I’m extra excited to share June’s Jewel of the Month here, albeit at the last possible minute, because this is the first significant new gold design that I’ve created since 2019. Last year was a washout for jewelry design, but the pandemic wasn’t to blame. My manufacturers actually masked up and went back to work in the summer of 2020, so there were people to do the job. And I make most of my sales online or privately, not in brick-and-mortar stores, so I wasn’t affected by a lack of foot traffic. It was a matter of priorities. I couldn’t give any thought to jewelry when I knew I had to devote all of my time to fighting white supremacy and fascism ahead of the crucial 2020 presidential election.
The political and social emergency isn’t over, and I’m still on the streets several times a week, in addition to campaigning for progressive campaigns and causes, and calling and writing my elected officials. The top legislative priority right now is getting rid of the Senate’s Jim Crow filibuster, which Republicans plan to use to block the Democratic majority from passing legislation to protect voting rights at the federal level. That’s why this Monday I joined other activists outside Senate Majority Leader Chuck Schumer’s Brooklyn home (AGAIN!) to remind him — and his neighbors — that he has the power to get this job done and we expect him to use it. The video below shows a particularly great moment; click here to get more information about the event and organizers.
That said, I’ve had the mental space to again squeeze in my jewelry work, so without further ado, I present my brand-new Queen Min earrings.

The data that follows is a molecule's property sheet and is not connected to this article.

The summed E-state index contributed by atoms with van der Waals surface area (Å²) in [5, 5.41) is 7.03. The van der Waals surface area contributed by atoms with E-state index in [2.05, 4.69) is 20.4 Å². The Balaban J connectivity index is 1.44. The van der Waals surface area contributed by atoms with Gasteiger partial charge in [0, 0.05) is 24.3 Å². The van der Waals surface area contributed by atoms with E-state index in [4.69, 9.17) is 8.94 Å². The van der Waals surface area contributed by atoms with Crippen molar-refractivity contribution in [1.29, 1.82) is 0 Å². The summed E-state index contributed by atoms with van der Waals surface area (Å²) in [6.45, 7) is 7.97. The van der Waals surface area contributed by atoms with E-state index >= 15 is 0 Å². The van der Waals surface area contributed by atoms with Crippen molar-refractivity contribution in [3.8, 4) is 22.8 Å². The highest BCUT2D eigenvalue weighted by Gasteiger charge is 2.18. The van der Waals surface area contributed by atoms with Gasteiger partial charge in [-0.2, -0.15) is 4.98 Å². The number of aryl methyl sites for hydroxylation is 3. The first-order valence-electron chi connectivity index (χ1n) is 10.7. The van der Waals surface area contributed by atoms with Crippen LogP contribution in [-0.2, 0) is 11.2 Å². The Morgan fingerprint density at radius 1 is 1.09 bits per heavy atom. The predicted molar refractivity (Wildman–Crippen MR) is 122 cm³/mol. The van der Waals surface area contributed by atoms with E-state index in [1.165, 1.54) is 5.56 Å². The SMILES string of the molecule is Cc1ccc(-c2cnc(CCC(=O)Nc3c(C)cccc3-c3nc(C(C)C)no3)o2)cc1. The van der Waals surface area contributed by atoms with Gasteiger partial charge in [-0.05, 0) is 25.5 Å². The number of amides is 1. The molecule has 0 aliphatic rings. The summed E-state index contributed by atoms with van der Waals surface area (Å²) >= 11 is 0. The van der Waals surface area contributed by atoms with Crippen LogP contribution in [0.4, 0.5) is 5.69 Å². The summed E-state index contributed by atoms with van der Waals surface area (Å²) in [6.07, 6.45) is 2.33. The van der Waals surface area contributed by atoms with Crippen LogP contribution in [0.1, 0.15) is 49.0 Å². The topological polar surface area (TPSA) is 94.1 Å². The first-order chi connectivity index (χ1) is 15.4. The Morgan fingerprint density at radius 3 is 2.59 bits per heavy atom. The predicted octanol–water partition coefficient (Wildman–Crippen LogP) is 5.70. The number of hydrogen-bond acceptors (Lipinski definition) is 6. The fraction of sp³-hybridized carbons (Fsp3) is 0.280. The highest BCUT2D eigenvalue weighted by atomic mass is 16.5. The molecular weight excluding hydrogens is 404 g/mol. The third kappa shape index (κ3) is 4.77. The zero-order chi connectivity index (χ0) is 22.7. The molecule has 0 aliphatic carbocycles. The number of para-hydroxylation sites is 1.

If you’re an OG blog reader or jewelry buyer, these might look familiar to you, because I first made two Queen Min rings in 2008. Those were both set with a lemon quartz that was engraved with the image of a crane. In 2012, I added two more Queen Min rings to my collection. One was set with an amethyst with a koi carved into it. The other had a lemon citrine that had been engraved with a dragon.
When I bought the koi and dragon stones from one of many talented gem carvers based in Idar-Oberstein, Germany, I bought them both as pairs. The carver had made them for earrings. Even though I was only interested in making rings at the time of the purchase, I figured I’d use the extra stones eventually. It took almost 10 years, but “eventually” arrived after the election last November. Hoping that I’d be able to get back to business, I reviewed the loose gems I had on hand, and it hit me that the purple amethyst and yellow citrine looked beautiful together. Plus, I’ve loved asymmetrical earrings since the 1980s, when I started wearing single earrings. Deliberately mismatched earrings give me the same vibe — they’re usually much more interesting to me than a regular pair of earrings.
Jewelry is best appreciated in person. Photos and videos are a great preview, but jewelry is meant to be worn and to continuously catch the light in different ways. And that’s especially true of my Queen Min designs. All of the gems are carved on the back — on just one side. As you turn the stones this way and that, a reflection of the etching appears in the opposite facet. So from some angles, you see two dragons or two fish (as you do in the photos here) in a single gem, but from other angles, you see just one creature.
I chose these optical-illusion gems to represent the story of Queen Min, the tragic last empress of Korea, because even though she lived in the 1800s (after photography was invented) and she was a person of significance, no one is 100% sure what she looked like. (Some images and drawings have been tentatively identified as her, but there’s reasonable doubt.)
This one-of-a-kind pair is available on 1stdibs.com, where you can see more photos from all angles and get information about carat weight, diamond quality, and dimensions.
After you do your jewelry shopping, find out what you can do to help vanquish the filibuster by reaching out to your senators while they’re at home during the 4th of July recess this week and next.
Sheila (of Ephemera) says
I remember the rings – I drooled over them so often! I would have loved one, and I would love these earrings if I had oodles of money! I’m glad you got your jewelry groove back, Wendy.